Bred to carry SLC6A1 mutation, these "Maxwell mice" will help better understand this debilitating genetic disease. (These mice are from Vanderbilt University, where researchers are also studying SLC6A1.)
Courtesy Amber Freed
This information—along with other research Amber is funding in other institutions—will inform the development of a novel genetic treatment, in which scientists would deploy a harmless virus to deliver a healthy, working copy of the SLC6A1 gene into the mice brains. They would likely deliver the therapeutic via a spinal tap infusion, and if it works and doesn't produce side effects in mice, the human trials will follow.
In the meantime, Freed is raising money to fund other research of various stop-gap measures. On April 22, 2021, she updated her Milestone for Maxwell page with a post that her nonprofit is funding yet another effort. It is a trial at Weill Cornell Medicine in New York City, in which doctors will use an already FDA-approved drug, which was recently repurposed for the SLC6A1 condition to treat epilepsy in these children. "It will buy us time," Freed says—while the gene therapy effort progresses.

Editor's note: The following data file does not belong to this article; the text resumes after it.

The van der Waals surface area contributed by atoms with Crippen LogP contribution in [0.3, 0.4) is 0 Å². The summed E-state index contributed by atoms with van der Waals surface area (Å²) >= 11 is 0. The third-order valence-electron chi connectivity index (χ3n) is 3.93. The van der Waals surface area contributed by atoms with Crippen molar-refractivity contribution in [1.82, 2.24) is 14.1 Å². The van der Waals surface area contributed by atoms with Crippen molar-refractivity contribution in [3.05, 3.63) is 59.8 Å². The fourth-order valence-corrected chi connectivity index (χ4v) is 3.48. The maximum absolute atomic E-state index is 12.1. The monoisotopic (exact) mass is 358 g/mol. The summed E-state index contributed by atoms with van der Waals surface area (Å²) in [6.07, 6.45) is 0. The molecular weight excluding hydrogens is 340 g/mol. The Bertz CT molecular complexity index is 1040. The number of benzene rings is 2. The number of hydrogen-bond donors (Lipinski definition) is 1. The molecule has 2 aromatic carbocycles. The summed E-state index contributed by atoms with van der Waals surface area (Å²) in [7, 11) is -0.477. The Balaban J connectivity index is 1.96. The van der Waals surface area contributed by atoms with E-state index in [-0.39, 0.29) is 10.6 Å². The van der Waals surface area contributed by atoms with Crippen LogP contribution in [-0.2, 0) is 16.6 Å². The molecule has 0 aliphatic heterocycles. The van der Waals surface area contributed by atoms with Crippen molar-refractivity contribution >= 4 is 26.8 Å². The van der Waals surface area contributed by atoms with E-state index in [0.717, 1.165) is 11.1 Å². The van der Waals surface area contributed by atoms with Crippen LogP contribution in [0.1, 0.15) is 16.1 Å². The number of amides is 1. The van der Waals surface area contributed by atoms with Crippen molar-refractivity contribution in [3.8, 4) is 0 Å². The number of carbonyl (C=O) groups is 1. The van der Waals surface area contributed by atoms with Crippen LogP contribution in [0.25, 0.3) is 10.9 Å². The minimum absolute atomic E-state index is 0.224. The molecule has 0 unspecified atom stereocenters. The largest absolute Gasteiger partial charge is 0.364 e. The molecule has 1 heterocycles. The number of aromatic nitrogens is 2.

Freed is determined to beat SLC6A1 before it beats down her family. She hopes to put an end to this disease—and similar genetic diseases—once and for all. Her goal is not only to have scientists create a remedy, but also to add the mutation to a newborn screening panel. That way, children born with this condition in the future would receive gene therapy before they even leave the hospital.
"I don't want there to be another Maxwell Freed," she says, "and that's why I am fighting like a mother." The gene therapy trial still might be a few years away, but the Weill Cornell one aims to launch very soon—possibly around Mother's Day. This is yet another milestone for Maxwell, another baby step forward—and the best gift a mother can get.